© Getty Images
Sunil Gavaskar said England should set a target of about 400 and give four sessions to bowl India out.© Getty Images

By Arunabha Sengupta

Ageas Bowl: Jul 30, 2014


“It looks like a draw,” said the Indian legend Sunil Gavaskar as he left the media centre at Ageas Bowl on the evening of the third day of the second Test match. “Mainly because the wicket has not deteriorated at all.”

The great Indian opening batsman did not think England would enforce the follow-on even if they dismissed India short of the 370 run mark. “It is not recommended. Batting in the fourth innings is always more difficult. The best option is to go out there again, pile on some quick runs and let India bat after tea.”

When asked about a suitable target to set, Gavaskar said 400 would be adequate. “I think England should be looking at setting the Indians about 400 runs with four sessions to bat out.” He did not think the Indians would be able to successfully chase a 400-plus target. “The Indian batsmen as a batting unit are not in the sort of form to score 400 in the fourth innings.”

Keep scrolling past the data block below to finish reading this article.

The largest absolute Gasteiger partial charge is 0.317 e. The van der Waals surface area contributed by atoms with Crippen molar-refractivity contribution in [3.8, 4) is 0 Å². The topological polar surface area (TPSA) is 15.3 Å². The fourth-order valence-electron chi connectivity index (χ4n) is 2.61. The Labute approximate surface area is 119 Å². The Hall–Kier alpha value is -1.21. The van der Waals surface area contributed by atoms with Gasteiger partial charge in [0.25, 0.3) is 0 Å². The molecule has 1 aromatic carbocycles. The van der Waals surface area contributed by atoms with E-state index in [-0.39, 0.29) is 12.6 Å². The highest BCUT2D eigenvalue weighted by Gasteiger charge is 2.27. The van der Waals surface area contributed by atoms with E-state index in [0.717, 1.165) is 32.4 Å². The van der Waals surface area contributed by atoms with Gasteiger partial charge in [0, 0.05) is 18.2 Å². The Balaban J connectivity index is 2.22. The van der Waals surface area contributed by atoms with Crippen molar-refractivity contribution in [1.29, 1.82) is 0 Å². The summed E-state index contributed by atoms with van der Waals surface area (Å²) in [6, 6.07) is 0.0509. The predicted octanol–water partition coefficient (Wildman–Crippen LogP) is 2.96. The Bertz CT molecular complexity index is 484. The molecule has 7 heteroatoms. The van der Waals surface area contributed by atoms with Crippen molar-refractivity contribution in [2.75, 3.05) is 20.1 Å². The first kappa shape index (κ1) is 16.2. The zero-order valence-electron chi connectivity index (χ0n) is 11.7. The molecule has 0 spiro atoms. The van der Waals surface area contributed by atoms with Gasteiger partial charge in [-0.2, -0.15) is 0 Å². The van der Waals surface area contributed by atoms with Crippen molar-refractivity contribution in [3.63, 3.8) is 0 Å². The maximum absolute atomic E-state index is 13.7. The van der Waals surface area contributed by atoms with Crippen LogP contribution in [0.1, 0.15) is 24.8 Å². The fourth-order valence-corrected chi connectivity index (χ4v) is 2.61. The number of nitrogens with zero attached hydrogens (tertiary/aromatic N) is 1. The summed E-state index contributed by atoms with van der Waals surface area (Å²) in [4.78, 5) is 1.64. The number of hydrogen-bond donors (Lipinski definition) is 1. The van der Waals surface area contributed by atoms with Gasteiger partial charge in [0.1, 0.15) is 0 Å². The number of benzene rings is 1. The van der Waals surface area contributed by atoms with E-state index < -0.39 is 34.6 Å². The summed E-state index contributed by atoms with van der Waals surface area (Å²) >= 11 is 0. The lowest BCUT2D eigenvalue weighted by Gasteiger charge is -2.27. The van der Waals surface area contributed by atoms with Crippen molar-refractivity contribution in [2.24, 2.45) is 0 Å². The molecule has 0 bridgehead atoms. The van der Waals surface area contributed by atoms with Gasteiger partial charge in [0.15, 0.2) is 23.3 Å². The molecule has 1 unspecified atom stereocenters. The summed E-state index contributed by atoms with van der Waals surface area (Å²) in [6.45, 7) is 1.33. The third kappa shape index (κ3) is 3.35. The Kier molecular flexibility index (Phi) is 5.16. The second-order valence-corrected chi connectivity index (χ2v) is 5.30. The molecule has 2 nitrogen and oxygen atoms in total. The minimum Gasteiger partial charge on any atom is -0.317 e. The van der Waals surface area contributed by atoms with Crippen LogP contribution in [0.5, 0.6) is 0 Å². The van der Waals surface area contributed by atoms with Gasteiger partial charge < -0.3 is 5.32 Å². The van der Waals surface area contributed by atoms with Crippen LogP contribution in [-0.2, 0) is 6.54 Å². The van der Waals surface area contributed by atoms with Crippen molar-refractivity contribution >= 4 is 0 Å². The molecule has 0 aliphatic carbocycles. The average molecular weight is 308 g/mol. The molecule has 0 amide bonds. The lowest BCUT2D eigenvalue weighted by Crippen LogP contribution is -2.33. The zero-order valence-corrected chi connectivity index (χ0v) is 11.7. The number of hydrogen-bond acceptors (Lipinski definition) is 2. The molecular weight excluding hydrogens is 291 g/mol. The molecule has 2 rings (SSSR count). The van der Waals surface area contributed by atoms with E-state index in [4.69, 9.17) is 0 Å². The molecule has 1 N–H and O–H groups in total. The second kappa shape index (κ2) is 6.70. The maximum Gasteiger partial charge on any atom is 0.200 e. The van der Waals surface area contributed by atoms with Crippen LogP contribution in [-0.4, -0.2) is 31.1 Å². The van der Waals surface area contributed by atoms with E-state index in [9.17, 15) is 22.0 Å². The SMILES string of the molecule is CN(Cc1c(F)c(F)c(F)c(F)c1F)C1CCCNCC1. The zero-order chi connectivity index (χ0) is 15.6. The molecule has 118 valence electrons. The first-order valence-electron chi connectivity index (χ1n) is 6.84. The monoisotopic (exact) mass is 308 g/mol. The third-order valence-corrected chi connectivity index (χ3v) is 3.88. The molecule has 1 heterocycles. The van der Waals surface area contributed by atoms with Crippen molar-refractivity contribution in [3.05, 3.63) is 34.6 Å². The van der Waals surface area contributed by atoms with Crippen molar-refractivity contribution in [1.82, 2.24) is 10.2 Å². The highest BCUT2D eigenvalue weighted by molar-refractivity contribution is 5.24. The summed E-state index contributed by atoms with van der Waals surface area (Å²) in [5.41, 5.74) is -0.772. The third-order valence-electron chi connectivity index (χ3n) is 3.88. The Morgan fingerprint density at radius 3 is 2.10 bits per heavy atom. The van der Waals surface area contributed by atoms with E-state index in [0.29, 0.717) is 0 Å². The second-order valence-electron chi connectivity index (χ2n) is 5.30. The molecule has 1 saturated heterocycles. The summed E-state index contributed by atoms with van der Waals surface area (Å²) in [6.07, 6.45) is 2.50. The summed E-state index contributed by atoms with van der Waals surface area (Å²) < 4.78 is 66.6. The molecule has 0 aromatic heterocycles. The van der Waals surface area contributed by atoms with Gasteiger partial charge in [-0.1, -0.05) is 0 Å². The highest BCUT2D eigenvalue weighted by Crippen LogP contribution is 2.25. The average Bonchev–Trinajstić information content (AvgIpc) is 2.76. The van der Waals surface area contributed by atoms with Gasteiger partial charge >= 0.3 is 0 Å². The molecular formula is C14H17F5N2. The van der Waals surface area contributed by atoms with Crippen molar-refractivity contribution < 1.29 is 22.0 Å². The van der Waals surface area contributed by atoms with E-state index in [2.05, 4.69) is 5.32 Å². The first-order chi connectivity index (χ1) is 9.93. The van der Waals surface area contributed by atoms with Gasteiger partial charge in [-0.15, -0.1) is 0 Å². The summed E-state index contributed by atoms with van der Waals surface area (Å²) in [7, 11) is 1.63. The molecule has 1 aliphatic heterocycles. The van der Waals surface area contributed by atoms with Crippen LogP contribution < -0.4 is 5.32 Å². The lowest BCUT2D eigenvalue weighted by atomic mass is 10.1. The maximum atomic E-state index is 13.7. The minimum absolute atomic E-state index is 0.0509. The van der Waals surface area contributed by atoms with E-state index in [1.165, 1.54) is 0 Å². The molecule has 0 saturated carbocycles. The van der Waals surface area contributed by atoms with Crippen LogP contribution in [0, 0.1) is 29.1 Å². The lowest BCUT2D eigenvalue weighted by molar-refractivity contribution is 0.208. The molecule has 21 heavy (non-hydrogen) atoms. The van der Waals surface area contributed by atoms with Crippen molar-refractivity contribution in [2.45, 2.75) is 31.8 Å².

Incidentally, Gavaskar himself had scored 221 in the fourth innings of the Oval Test of 1979 and India had almost chased down 438. But, that remains legendary because it was the rarest of rare feats.

Complete coverage of India’s tour of England 2014


(Arunabha Sengupta is a cricket historian and Chief Cricket Writer at CricketCountry.He writes about the history and the romance of the game, punctuated often by opinions about modern day cricket, while his post-graduate degree in statistics peeps through in occasional analytical pieces. The author of three novels, he can be followed on Twitter at http://twitter.com/senantix)